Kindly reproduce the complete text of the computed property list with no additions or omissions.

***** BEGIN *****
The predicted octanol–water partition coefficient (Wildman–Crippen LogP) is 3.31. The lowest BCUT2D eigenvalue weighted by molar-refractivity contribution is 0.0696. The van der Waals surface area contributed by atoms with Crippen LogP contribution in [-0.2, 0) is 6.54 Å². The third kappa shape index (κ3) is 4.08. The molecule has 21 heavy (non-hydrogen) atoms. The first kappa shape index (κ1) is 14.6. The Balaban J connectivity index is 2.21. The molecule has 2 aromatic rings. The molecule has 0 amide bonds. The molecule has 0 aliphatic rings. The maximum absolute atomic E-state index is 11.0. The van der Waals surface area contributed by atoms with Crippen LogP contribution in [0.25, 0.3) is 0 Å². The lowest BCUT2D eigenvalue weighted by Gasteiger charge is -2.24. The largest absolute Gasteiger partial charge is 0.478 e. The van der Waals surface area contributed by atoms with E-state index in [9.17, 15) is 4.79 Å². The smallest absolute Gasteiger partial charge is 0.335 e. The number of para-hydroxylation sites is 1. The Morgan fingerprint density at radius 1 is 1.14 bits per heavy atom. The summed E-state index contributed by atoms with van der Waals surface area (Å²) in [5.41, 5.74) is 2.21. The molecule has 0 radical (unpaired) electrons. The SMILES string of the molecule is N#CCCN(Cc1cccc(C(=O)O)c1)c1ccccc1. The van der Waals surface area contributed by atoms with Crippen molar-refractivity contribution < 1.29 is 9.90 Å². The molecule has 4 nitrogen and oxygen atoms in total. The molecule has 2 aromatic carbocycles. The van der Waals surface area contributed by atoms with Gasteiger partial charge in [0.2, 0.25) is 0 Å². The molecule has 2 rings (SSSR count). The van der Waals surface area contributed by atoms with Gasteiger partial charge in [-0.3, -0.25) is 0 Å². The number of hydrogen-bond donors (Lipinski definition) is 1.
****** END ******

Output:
The predicted octanol–water partition coefficient (Wildman–Crippen LogP) is 3.31. The lowest BCUT2D eigenvalue weighted by molar-refractivity contribution is 0.0696. The van der Waals surface area contributed by atoms with Crippen LogP contribution in [-0.2, 0) is 6.54 Å². The third kappa shape index (κ3) is 4.08. The molecule has 21 heavy (non-hydrogen) atoms. The first kappa shape index (κ1) is 14.6. The Balaban J connectivity index is 2.21. The molecule has 2 aromatic rings. The molecule has 0 amide bonds. The molecule has 0 aliphatic rings. The maximum absolute atomic E-state index is 11.0. The van der Waals surface area contributed by atoms with Crippen LogP contribution in [0.25, 0.3) is 0 Å². The lowest BCUT2D eigenvalue weighted by Gasteiger charge is -2.24. The largest absolute Gasteiger partial charge is 0.478 e. The van der Waals surface area contributed by atoms with E-state index in [9.17, 15) is 4.79 Å². The smallest absolute Gasteiger partial charge is 0.335 e. The number of para-hydroxylation sites is 1. The Morgan fingerprint density at radius 1 is 1.14 bits per heavy atom. The summed E-state index contributed by atoms with van der Waals surface area (Å²) in [5.41, 5.74) is 2.21. The molecule has 0 radical (unpaired) electrons. The SMILES string of the molecule is N#CCCN(Cc1cccc(C(=O)O)c1)c1ccccc1. The van der Waals surface area contributed by atoms with Crippen molar-refractivity contribution < 1.29 is 9.90 Å². The molecule has 4 nitrogen and oxygen atoms in total. The molecule has 2 aromatic carbocycles. The van der Waals surface area contributed by atoms with Gasteiger partial charge in [0.2, 0.25) is 0 Å². The molecule has 2 rings (SSSR count). The van der Waals surface area contributed by atoms with Gasteiger partial charge in [-0.3, -0.25) is 0 Å². The number of hydrogen-bond donors (Lipinski definition) is 1.